Hong Kong’s monetary authority will roll out the red carpet for the world’s top financiers, as it aims to reverse an exodus of financial talent from the city to reclaim its place in global finance after more than two years of Covid-19 measures.
Eddie Yue Wai-man, the chief executive of the Hong Kong Monetary Authority (HKMA), has personally invited more than 100 of the world’s top bankers, fund managers and financial executives to a summit on November 1 and 2, according to three sources familiar with the plan. HSBC, Standard Chartered, Citigroup, BlackRock and JPMorgan Chase are among the invitees, the sources said.
The two-day event – first flagged by Financial Secretary Paul Chan Mo-po in March -comprises a close-door meeting on November 1, billed as the “Global Financial Leaders Dialogue” for HKMA to gauge feedback from a selection of top bankers, followed by a public forum called the “Global Financial Leaders Investment Summit” the next day at the Four Seasons Hotel.
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The in-person summit would be the biggest gathering of financial executives in the city since the Covid-19 pandemic was first reported in 2020. The city, the world’s top destination for initial public offerings (IPOs) in seven of the previous 13 years, has lost nearly 90,000 residents to emigration as of the 12 months ended last August.
A major sticking point for attendees will be Hong Kong’s onerous anti-pandemic controls, which currently requires seven days of isolation at approved quarantine hotels across the city.
The HKMA, Hong Kong’s de facto central bank, “will try its best” to facilitate the travel arrangements of the financial executives, according to Yue’s invitation, short of guaranteeing waivers in the quarantine rules.
A short-lived quarantine waiver scheme was scrapped last November, as red tape bogged down the approvals process, with one in four applicants – JPMorgan’s chief executive Jamie Dimon made a rare visit – being cleared to enter Hong Kong without quarantine. The actress Nicole Kidman also received a quarantine waiver to film in Hong Kong, a controversial move that generated a public backlash.
The scheme started in May last year allowed fully vaccinated senior executives from the financial industry and 500 of the largest listed companies on the Hong Kong stock exchange to conduct business in the city with no need for quarantine.
The waiver scheme failed due to its tough requirements, described by business executives as a Sisyphean task. Only 93 of the 399 waiver applications were approved before the scheme was abandoned, according to data provided by the Financial Services and the Treasury Bureau (FSTB) which managed the scheme.
The two-day financial summit is timed ahead of the Rugby Sevens, the most important sports event in Hong Kong, which is awaiting the city government’s approval to proceed on November 4 to 6, having been postponed from April.
Hong Kong’s Financial Secretary Chan had flagged such a summit in March, saying that the city would host a high level financial event at the same time of the Rugby Sevens tournament in November to strengthen the city’s credentials as an international financial centre.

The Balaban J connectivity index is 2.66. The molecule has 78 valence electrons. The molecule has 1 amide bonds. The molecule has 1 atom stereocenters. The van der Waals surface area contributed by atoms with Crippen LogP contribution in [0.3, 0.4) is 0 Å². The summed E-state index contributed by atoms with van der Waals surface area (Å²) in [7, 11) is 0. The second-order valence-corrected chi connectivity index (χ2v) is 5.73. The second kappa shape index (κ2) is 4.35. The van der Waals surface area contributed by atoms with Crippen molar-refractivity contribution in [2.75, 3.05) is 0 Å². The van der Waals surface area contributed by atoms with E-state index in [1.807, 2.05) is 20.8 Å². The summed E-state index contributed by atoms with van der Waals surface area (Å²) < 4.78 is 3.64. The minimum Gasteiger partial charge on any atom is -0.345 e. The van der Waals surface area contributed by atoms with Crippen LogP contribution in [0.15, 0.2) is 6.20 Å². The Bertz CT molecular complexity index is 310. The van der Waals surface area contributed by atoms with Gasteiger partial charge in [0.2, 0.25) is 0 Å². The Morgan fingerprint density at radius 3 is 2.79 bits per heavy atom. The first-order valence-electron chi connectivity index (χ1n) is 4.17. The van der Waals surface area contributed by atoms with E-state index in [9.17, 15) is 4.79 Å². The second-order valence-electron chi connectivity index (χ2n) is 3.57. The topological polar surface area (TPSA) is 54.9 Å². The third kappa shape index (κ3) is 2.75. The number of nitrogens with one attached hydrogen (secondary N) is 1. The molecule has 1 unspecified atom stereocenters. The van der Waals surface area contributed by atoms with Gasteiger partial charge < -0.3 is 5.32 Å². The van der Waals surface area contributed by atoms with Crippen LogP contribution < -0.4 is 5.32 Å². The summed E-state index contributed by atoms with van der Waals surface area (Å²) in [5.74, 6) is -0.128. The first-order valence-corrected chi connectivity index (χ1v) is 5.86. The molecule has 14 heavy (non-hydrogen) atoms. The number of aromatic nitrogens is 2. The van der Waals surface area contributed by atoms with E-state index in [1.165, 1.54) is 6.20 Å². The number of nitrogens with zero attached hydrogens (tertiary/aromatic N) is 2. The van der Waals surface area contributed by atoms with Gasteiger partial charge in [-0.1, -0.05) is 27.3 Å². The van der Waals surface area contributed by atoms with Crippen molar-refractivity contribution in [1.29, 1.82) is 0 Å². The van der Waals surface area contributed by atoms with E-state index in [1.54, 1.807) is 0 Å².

Most of the financiers invited have expressed their keen interest in attending the HKMA summit, pending clarifications on the city’s quarantine policies, sources said.
“We are taking forward the initiative announced by the Financial Secretary in this year’s Budget to organise a high-level investment summit,” a spokesman for the HKMA said. “We will provide more details at a suitable juncture.”
The summit could help rebuild the image of Hong Kong as an ideal place for international banks and brokers to do business, according to Robert Lee Wai-wang, the lawmaker for the financial services sector and chief executive of Hong Kong-based broker Grand Capital Holdings.
“The tough quarantine rule over the past two years has prevented international financiers from visiting Hong Kong, while the measures also led to many expatriates leaving the city,” Lee said. “A grand financial event may help attract people back.”
Still, a single event will not solve all problems, he added, noting that the industry’s talent will only return when the government relaxes travel restrictions further.
Financial regulators including the Securities and Futures Commission as well as the Insurance Authority have all faced a talent shortage since last year as staff emigrated and overseas recruits proved reluctant to come amid the tough quarantine rules.
The city adopted a 21-day quarantine rule for travellers starting in 2020, which was reduced to seven days in April this year. However, that is still more restrictive than other major financial centres such as Singapore and the UK, which have ended quarantine requirements for visitors.
The talent shortage has driven international firms to consider moving operations out of Hong Kong.
Almost a third of international insurance companies in Hong Kong are considering relocating their global and regional teams, leaving only staff focused on Hong Kong, according to a survey by the Hong Kong Federation of Insurers (HKFI) in February.
In October, nine out of 10 members surveyed by the Asia Securities Industry and Financial Markets Association said they found it difficult to operate in the city because of its restrictive Covid-19 policies, with nearly half saying they were contemplating moving staff or functions away from Hong Kong as a result.
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